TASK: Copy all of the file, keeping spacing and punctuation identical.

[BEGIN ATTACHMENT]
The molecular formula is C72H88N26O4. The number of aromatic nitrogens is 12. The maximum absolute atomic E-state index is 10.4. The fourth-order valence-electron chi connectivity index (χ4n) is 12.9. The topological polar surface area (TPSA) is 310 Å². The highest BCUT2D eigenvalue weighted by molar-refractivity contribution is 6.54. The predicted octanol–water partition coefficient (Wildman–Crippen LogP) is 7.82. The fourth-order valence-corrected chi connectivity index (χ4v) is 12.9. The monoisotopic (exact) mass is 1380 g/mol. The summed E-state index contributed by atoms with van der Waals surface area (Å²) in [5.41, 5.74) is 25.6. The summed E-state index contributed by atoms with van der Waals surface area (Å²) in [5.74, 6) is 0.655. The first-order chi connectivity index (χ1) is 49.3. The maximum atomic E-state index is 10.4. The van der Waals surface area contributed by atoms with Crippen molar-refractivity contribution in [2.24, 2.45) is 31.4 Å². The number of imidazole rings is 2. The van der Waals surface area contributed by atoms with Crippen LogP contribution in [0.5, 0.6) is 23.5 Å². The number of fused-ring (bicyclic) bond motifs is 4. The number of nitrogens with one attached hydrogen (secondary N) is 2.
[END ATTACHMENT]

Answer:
The molecular formula is C72H88N26O4. The number of aromatic nitrogens is 12. The maximum absolute atomic E-state index is 10.4. The fourth-order valence-electron chi connectivity index (χ4n) is 12.9. The topological polar surface area (TPSA) is 310 Å². The highest BCUT2D eigenvalue weighted by molar-refractivity contribution is 6.54. The predicted octanol–water partition coefficient (Wildman–Crippen LogP) is 7.82. The fourth-order valence-corrected chi connectivity index (χ4v) is 12.9. The monoisotopic (exact) mass is 1380 g/mol. The summed E-state index contributed by atoms with van der Waals surface area (Å²) in [5.41, 5.74) is 25.6. The summed E-state index contributed by atoms with van der Waals surface area (Å²) in [5.74, 6) is 0.655. The first-order chi connectivity index (χ1) is 49.3. The maximum atomic E-state index is 10.4. The van der Waals surface area contributed by atoms with Crippen molar-refractivity contribution in [2.24, 2.45) is 31.4 Å². The number of imidazole rings is 2. The van der Waals surface area contributed by atoms with Crippen LogP contribution in [0.5, 0.6) is 23.5 Å². The number of fused-ring (bicyclic) bond motifs is 4. The number of nitrogens with one attached hydrogen (secondary N) is 2.